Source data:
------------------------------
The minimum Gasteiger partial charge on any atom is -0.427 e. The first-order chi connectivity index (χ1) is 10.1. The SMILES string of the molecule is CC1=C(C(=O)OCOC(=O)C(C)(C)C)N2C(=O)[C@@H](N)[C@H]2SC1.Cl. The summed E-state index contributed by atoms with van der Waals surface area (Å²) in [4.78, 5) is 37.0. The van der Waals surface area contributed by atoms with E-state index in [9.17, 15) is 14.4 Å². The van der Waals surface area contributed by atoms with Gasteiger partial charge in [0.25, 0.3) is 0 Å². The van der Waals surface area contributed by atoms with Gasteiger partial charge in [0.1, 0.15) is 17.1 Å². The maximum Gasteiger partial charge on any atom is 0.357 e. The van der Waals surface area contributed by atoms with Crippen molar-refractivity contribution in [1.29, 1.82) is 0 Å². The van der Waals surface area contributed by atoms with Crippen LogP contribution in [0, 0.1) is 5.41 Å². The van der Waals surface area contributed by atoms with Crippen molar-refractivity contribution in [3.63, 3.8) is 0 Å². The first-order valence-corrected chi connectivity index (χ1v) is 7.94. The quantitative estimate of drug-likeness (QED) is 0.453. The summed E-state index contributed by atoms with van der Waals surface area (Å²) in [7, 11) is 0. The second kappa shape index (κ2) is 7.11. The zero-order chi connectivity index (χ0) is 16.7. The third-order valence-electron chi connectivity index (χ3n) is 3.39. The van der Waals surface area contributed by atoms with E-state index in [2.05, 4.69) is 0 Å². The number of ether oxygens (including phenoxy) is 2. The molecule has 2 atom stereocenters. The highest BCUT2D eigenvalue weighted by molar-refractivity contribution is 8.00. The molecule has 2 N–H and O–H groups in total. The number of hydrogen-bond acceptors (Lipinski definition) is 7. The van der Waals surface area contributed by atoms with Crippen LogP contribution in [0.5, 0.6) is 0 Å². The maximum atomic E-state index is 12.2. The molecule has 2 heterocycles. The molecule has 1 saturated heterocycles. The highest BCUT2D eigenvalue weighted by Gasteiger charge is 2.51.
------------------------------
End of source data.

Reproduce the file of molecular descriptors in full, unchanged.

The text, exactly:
The minimum Gasteiger partial charge on any atom is -0.427 e. The first-order chi connectivity index (χ1) is 10.1. The SMILES string of the molecule is CC1=C(C(=O)OCOC(=O)C(C)(C)C)N2C(=O)[C@@H](N)[C@H]2SC1.Cl. The summed E-state index contributed by atoms with van der Waals surface area (Å²) in [4.78, 5) is 37.0. The van der Waals surface area contributed by atoms with E-state index in [9.17, 15) is 14.4 Å². The van der Waals surface area contributed by atoms with Gasteiger partial charge in [0.25, 0.3) is 0 Å². The van der Waals surface area contributed by atoms with Gasteiger partial charge in [0.1, 0.15) is 17.1 Å². The maximum Gasteiger partial charge on any atom is 0.357 e. The van der Waals surface area contributed by atoms with Crippen molar-refractivity contribution in [1.29, 1.82) is 0 Å². The van der Waals surface area contributed by atoms with Crippen LogP contribution in [0, 0.1) is 5.41 Å². The van der Waals surface area contributed by atoms with Crippen molar-refractivity contribution in [3.63, 3.8) is 0 Å². The first-order valence-corrected chi connectivity index (χ1v) is 7.94. The quantitative estimate of drug-likeness (QED) is 0.453. The summed E-state index contributed by atoms with van der Waals surface area (Å²) in [7, 11) is 0. The second kappa shape index (κ2) is 7.11. The zero-order chi connectivity index (χ0) is 16.7. The third-order valence-electron chi connectivity index (χ3n) is 3.39. The van der Waals surface area contributed by atoms with E-state index in [2.05, 4.69) is 0 Å². The number of ether oxygens (including phenoxy) is 2. The molecule has 2 atom stereocenters. The highest BCUT2D eigenvalue weighted by molar-refractivity contribution is 8.00. The molecule has 2 N–H and O–H groups in total. The number of hydrogen-bond acceptors (Lipinski definition) is 7. The van der Waals surface area contributed by atoms with Crippen LogP contribution in [0.5, 0.6) is 0 Å². The maximum atomic E-state index is 12.2. The molecule has 2 heterocycles. The molecule has 1 saturated heterocycles. The highest BCUT2D eigenvalue weighted by Gasteiger charge is 2.51.